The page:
Volume 8, Issue 24  |  March 24, 2023Subscribe

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Housing Element update presented to council, new potential sites included


During a study session this week, City Council heard a presentation on the Housing Element update and accepted staff’s direction of moving forward to include more than a handful of new potential housing sites for future planning purposes.

City staff presented the latest developments during the meeting on Tuesday (April 26) on the effort to update the 2021-2029 Housing Element, which is required by the California Department of Housing and Community Development in response to the 6th Cycle Regional Housing Needs Assessment allocation of 4,845 new housing units assigned to the city.

It’s all mandated by the state, emphasized Community Development Director Seimone Jurjis, they are forced to plan for the housing numbers set by the state. There are penalties if they don’t, he added. 

“It’s a plan for the future of housing for the city,” Jurjis said. “This time around we’re planning for an enormous amount of housing, which will include affordable housing.”

They aren’t talking about any specific project, he said, it’s just planning for potential housing. It’s about where they can place housing, which will get rezoned in the future, and eventually it will go to a vote of the electorate, Jurjis explained.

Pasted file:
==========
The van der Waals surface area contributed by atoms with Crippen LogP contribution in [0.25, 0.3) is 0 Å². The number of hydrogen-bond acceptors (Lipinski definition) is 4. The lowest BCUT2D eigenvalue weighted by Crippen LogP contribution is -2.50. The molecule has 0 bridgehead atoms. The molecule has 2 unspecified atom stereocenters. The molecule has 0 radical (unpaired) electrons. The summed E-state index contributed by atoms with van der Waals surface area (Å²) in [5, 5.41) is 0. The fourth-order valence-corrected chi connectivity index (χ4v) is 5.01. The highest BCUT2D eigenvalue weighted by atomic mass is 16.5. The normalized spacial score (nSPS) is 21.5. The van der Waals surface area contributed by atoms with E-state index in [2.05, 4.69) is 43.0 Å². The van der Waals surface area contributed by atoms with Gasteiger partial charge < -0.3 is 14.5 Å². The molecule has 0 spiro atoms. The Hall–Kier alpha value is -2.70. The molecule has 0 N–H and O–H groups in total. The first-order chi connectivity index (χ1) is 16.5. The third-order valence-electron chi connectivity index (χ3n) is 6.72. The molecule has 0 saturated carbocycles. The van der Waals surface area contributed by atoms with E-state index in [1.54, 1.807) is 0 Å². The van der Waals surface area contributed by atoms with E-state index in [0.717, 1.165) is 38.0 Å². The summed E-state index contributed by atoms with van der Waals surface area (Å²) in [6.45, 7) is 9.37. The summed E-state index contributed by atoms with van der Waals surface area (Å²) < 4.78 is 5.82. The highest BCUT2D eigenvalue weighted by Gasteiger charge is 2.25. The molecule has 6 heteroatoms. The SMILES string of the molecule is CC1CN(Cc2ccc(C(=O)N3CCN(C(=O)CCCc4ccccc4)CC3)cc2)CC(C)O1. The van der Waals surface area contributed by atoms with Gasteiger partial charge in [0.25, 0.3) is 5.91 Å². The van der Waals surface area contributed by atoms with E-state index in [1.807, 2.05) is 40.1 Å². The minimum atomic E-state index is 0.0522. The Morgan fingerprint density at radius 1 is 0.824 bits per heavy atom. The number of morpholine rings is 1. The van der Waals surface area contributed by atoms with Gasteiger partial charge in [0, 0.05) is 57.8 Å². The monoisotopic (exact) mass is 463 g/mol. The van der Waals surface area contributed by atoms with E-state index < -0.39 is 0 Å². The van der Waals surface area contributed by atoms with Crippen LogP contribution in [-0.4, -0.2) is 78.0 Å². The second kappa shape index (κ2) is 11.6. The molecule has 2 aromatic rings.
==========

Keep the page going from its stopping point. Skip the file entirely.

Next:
“Where’s the future of housing?” is the topic of the discussion, he summarized.

They’ve been working on the RHNA process for a few years, trying to come up with a Housing Element that complies with the state mandates, said Councilmember Will O’Neill. 

“The Housing Element only identifies where sites could potentially be for housing,” he said. 

In order to implement that, the Land Use Element has to also be updated, he added. And the Greenlight initiative requires a vote of the people. So, a project would need to be approved by the voters before being developed and that would be challenging.

There is no specific project right now, O’Neill emphasized. 

“It’s a long process here, it’s a long way off before you start seeing large-scale projects being submitted to us that would otherwise require a Greenlight,” he said.